Define. Scrutinize. Monitor.
About 11 years ago my firm was retained by a large computer company to file a claim against an Original Equipment Manufacturer (OEM) based in Taiwan for theft of trade secrets. Our client had retained the OEM to manufacture what was then the first “all-in-one” motherboard. I’ll spare you the technical details but this technology was revolutionary.
The OEM was no dummy—it quickly identified the potential market for the technology. It subsequently went behind my client’s back and began selling the computers into other distribution channels under its own private label.
The OEM simply affixed its own label, “Brand X,” on top of my client’s equipment and passed it off as its own. The theft was ultimately uncovered at a trade show in Las Vegas several months later. One of my client’s engineers happened to stop by a booth displaying some interesting technology– a very familiar looking motherboard..
Upon closer inspection of the circuitry, it was discovered that the motherboard was exactly the same one that the engineer had designed 10 months earlier and outsourced to the shady OEM.
Upon learning of the trade theft, we immediately filed suit in federal court. An extensive 5-year international legal battle ensued culminating in a 2 month long federal trial in which we ultimately prevailed.
I tell you this story as a cautionary tale on how important it is to make sure all details of your clients’ outsourcing endeavors are closely defined, scrutinized and monitored.
The incomparable China Law Blog has a “not-to-be-missed” post on outsourcing appropriately titled China Outsourcing 101. The Legal Basics. While the post deals exclusively with China, I think it’s applicable when dealing with any OEM. My friend Dan Harris lists five outsourcing basics including the need for trademark registration and non disclosure agreements:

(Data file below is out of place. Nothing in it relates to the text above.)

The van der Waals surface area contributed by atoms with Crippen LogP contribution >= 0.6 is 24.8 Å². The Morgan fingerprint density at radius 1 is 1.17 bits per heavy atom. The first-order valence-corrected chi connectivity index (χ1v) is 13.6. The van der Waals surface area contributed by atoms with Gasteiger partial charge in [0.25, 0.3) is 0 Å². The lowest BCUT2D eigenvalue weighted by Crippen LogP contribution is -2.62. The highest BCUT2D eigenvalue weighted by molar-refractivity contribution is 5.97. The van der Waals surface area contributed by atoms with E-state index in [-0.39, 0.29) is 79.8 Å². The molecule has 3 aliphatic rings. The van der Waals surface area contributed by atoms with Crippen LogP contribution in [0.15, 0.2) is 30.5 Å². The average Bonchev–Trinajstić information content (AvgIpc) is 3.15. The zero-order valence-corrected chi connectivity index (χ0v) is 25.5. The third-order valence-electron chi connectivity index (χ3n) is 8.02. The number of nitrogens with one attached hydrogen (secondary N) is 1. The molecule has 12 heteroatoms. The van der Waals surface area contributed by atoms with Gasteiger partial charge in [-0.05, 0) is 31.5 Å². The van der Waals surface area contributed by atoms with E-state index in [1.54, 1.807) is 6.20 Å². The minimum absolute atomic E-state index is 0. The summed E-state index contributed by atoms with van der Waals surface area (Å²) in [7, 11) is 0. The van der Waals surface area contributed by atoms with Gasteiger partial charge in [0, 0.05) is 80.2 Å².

1. Create and properly register your intellectual property rights in the United States or whatever country or countries in which you sell the bulk of your products. If you do not have a firm basis for your IP rights under U.S. law, you will have nothing to protect in China. Before you go to China, be sure your intellectual property is protected under U.S. law or the laws of whatever country or countries in which you sell your products. Protect your brand identity by creating and registering your trademark, slogan and/or logo. Register your important copyrights. Carefully identify and protect your trade secrets, proprietary information and know how. Patent what you can.
Doing the above will mean that no matter what happens in China, you will at least be able to protect your product to the fullest extent possible in the country or countries in which you sell your products.
2. Register your trademarks in China. Registration can protect your future access to the Chinese market, prevent the export of counterfeit goods from China, and prevent a competitor from registering your mark in China, which would prohibit you from exporting your own product from China. For more on the necessity of registering your trademark in China, check out, "WHEN To Register Your China Trademark" and "China Trademarks — Do You Feel Lucky? Do You?"